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The Pros and Cons in Registering your Small Business

There are benefits and disadvantages to registering your business that all small companies and individuals need to consider. You can register as a limited liability corporation (LLC), Corporation, Partnership, or as a Sole Proprietorship. The decision of whether or not to incorporate your small business is one you need to consider when you decide to start a small business. Some of the things you must investigate before making the decision are the impact it will have on your taxes, your personal liability, the cost, and problems if you need to dissolve the registered entity.

Positives of Limited Liability

Limited personal liability is one of the most common reasons businesses become corporations. A corporation is a distinct legal entity, so incorporating protects the business owner's personal assets, even if the corporation is in debt or facing other liabilities.

Registration Provides a Tax Benefit

Owners of corporations are only taxed on their own salary and bonuses, but you will also need to know how dividends are taxed. There are also other tax benefits that are available to some corporations, including insurance premium deductions, deferred tax payments, and income splitting.

Gives Business Credibility

When a business has completed the process of becoming incorporated, it can make a favorable impression on investors, making it easier to raise capital. Plus, in some cases, there is perceived permanency and reputability on the part of clients or customers when a business is a corporation.

Allows for Stock Incentives

One of the defining elements of a stock corporation is the stock structure, which gives board members and employees a share in the ownership of the company. This can be an attractive benefit for employees and can lead to higher employee retention rates.

Your Perpetual Existence

Unlike a sole proprietorship, a corporation continues to exist even if the owner passes away or leaves the business. A corporation will remain in existence until the shareholders take measures to dissolve it, or until the corporation is merged with another business.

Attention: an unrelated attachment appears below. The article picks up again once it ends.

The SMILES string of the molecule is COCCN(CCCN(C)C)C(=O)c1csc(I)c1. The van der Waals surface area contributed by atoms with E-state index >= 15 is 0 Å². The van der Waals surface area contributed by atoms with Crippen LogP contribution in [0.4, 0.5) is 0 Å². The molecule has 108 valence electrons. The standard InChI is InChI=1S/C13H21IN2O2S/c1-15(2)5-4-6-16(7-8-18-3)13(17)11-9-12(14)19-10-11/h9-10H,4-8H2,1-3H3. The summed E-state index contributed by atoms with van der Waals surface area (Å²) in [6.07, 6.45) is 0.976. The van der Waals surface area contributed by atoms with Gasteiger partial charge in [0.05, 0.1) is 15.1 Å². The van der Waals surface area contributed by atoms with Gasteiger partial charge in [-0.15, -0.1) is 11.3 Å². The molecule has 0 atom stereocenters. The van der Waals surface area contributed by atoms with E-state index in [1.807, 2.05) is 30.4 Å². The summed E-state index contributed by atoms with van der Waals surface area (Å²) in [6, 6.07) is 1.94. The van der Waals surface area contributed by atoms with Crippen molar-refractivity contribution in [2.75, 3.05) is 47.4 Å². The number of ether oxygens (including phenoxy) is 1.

Since a corporation is not tied to its owner, ownership can be transferred to another by selling stock. This is typically governed by the corporation, which can set limits on the transfer of stock, and the laws of the state where the corporation was formed.

Downsides of the Cost

The initial cost of incorporation includes the fee required to file your articles of incorporation, potential attorney or accountant fees, or the cost of using an incorporation service to assist you with the completion and filing of the paperwork. There are also ongoing fees for maintaining a corporation.

Problems of Double Taxation

Some types of corporations, such as a C Corporation, have the potential to result in "double taxation." Double taxation occurs when a company is taxed once on profits and again on the dividends paid to shareholders.

Your Loss of Personal "Ownership"

If a corporation is a stock corporation, one person doesn't retain complete control of the entity. The corporation is governed by a board of directors who are elected by shareholders.

Business Registration Requires Structure

When you form a corporation, you are required to follow all of the rules outlined by the state in which you filed. This includes the management of the corporation, operational requirements, and the corporation's accounting practices.

The Headache of Ongoing Paperwork

Most corporations are required to file annual reports on the financial status of the company. Ongoing paperwork also includes tax returns, accounting records, meeting minutes, and any required licenses and permits for conducting business.

Difficulty Dissolving After Business Registration

While perpetual existence is a benefit of incorporating, it can also be a disadvantage because it can require significant time and money to complete the necessary procedures for dissolution.

By carefully measuring the advantages and disadvantages of forming a corporation, and consulting with an accountant, attorney, or another financial professional, you can decide if incorporation is right for your small business.

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